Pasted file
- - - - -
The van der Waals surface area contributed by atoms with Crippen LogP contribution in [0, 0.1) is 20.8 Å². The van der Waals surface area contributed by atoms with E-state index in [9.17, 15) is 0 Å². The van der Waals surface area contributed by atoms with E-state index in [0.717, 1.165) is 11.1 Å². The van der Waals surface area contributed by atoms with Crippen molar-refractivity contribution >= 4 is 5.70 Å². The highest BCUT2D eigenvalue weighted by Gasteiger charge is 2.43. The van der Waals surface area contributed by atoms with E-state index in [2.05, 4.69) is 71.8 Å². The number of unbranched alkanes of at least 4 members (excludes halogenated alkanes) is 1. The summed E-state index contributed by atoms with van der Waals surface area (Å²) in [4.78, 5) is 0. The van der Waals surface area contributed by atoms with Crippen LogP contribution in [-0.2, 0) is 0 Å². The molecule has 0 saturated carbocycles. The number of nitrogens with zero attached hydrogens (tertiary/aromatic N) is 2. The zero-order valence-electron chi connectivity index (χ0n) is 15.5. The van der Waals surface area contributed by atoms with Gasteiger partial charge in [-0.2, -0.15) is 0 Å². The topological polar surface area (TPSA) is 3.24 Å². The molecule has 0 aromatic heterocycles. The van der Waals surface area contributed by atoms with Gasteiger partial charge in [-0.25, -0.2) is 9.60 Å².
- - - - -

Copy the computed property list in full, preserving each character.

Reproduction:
The van der Waals surface area contributed by atoms with Crippen LogP contribution in [0, 0.1) is 20.8 Å². The van der Waals surface area contributed by atoms with E-state index in [9.17, 15) is 0 Å². The van der Waals surface area contributed by atoms with E-state index in [0.717, 1.165) is 11.1 Å². The van der Waals surface area contributed by atoms with Crippen molar-refractivity contribution >= 4 is 5.70 Å². The highest BCUT2D eigenvalue weighted by Gasteiger charge is 2.43. The van der Waals surface area contributed by atoms with E-state index in [2.05, 4.69) is 71.8 Å². The number of unbranched alkanes of at least 4 members (excludes halogenated alkanes) is 1. The summed E-state index contributed by atoms with van der Waals surface area (Å²) in [4.78, 5) is 0. The van der Waals surface area contributed by atoms with Crippen LogP contribution in [-0.2, 0) is 0 Å². The molecule has 0 saturated carbocycles. The number of nitrogens with zero attached hydrogens (tertiary/aromatic N) is 2. The zero-order valence-electron chi connectivity index (χ0n) is 15.5. The van der Waals surface area contributed by atoms with Gasteiger partial charge in [-0.2, -0.15) is 0 Å². The topological polar surface area (TPSA) is 3.24 Å². The molecule has 0 aromatic heterocycles. The van der Waals surface area contributed by atoms with Gasteiger partial charge in [-0.25, -0.2) is 9.60 Å².